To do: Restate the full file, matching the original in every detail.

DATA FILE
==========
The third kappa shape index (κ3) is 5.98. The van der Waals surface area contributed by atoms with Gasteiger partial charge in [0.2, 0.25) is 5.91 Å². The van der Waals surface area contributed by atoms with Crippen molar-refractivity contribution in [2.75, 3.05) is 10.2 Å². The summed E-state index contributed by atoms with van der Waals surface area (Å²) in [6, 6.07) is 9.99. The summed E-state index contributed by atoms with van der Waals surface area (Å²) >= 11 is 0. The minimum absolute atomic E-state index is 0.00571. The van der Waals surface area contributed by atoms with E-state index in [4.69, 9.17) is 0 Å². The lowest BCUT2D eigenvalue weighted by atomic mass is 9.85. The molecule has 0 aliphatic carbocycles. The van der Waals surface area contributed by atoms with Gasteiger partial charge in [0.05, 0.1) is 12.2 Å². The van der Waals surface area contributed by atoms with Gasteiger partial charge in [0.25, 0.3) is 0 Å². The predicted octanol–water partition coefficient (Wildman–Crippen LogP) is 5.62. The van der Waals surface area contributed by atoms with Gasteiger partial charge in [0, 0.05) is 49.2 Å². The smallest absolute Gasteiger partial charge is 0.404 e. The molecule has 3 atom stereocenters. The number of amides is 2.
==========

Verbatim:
The third kappa shape index (κ3) is 5.98. The van der Waals surface area contributed by atoms with Gasteiger partial charge in [0.2, 0.25) is 5.91 Å². The van der Waals surface area contributed by atoms with Crippen molar-refractivity contribution in [2.75, 3.05) is 10.2 Å². The summed E-state index contributed by atoms with van der Waals surface area (Å²) in [6, 6.07) is 9.99. The summed E-state index contributed by atoms with van der Waals surface area (Å²) >= 11 is 0. The minimum absolute atomic E-state index is 0.00571. The van der Waals surface area contributed by atoms with E-state index in [4.69, 9.17) is 0 Å². The lowest BCUT2D eigenvalue weighted by atomic mass is 9.85. The molecule has 0 aliphatic carbocycles. The van der Waals surface area contributed by atoms with Gasteiger partial charge in [0.05, 0.1) is 12.2 Å². The van der Waals surface area contributed by atoms with Gasteiger partial charge in [0.25, 0.3) is 0 Å². The predicted octanol–water partition coefficient (Wildman–Crippen LogP) is 5.62. The van der Waals surface area contributed by atoms with Gasteiger partial charge in [0, 0.05) is 49.2 Å². The smallest absolute Gasteiger partial charge is 0.404 e. The molecule has 3 atom stereocenters. The number of amides is 2.